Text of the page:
“I think there is a huge segment of the population that prioritizes supporting Canadian farmers and that industry is growing, which I think is amazing,” VanVeller said. “Even as we were driving, you are passing so much agricultural land and it has a huge impact on local communities, rural communities and people who make their livelihood off the land.”

Braised arctic hare, slow cooker moose stroganoff, reindeer meatloaf and elk burgers all make for interesting recipes to try for the creative cook and a well-sourced butcher.

The role of immigration to Canada has flavours throughout the recipe book as well. VanVeller said immigration has been a major influence on the country’s cooking because when people arrive here to build a new life, they bring their own food culture with them.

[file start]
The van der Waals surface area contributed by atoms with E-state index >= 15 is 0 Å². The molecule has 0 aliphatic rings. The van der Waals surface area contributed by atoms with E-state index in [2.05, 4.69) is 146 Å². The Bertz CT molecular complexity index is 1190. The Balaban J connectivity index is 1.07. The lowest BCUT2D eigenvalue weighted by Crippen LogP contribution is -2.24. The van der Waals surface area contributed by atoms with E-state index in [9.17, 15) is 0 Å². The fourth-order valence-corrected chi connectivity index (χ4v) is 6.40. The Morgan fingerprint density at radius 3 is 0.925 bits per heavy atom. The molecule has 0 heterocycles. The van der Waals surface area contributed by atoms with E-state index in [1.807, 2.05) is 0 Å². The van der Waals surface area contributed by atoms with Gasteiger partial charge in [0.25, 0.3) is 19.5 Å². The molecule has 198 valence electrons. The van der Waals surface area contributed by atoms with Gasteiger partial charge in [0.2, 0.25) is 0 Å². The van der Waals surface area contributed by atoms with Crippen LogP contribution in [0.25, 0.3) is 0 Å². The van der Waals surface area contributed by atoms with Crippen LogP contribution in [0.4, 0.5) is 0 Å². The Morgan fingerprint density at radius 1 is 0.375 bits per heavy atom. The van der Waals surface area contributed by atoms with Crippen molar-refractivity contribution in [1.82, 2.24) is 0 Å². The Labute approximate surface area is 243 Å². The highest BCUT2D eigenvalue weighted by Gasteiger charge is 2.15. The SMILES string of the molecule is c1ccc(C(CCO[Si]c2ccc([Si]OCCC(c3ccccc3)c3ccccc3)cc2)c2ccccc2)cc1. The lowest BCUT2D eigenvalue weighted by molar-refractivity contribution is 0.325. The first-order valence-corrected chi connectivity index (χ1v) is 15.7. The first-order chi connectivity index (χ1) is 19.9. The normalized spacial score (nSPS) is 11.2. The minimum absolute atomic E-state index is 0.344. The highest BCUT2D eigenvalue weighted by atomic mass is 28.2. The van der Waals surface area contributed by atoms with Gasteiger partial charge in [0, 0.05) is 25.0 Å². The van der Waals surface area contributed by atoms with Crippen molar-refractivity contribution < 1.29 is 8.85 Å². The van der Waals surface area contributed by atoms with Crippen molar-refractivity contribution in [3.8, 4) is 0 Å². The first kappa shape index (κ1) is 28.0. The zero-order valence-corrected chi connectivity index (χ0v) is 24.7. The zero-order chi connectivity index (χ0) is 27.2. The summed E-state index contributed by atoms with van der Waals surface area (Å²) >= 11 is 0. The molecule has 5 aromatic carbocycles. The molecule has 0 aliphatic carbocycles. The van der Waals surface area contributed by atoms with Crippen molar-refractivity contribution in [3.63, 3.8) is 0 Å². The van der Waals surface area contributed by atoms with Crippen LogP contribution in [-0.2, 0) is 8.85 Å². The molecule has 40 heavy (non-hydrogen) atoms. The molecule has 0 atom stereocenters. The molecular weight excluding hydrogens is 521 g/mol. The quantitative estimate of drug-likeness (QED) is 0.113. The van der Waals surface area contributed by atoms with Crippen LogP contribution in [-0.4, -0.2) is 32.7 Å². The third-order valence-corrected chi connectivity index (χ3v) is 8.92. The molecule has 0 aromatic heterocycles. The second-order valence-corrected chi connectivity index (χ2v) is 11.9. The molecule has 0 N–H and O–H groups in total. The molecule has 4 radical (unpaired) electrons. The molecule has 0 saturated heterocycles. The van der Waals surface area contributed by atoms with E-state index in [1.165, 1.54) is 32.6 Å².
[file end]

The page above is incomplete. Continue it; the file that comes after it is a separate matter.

Recipes like Sri Lankan curried shrimp, Moroccan chickpea soup, beet borscht, sour cherry and ricotta perogies, to name just a few, are included.

Not all of the 114 recipes in the book came as a result of the road trip and not all the stories from the road made it into the book. Anderson and VanVeller approached industry friends and connections to find enough recipes to deliver a cross section of Canadian cuisine that covers all of the country’s geography, as well as breakfast, appetizers, vegetarian mains, meat mains, seafood mains, salads and sides, desserts and preserves and pickles.

Of course, the recipes include a lot more variety and challenge for the bold Canadian home cook and include recipe substitution suggestions if you can’t find things like birch syrup, red fife flour, spruce tips or Camelina Oil (which is available at Nutters in Canmore from Three Farmers, the only Canadian producer of the oil).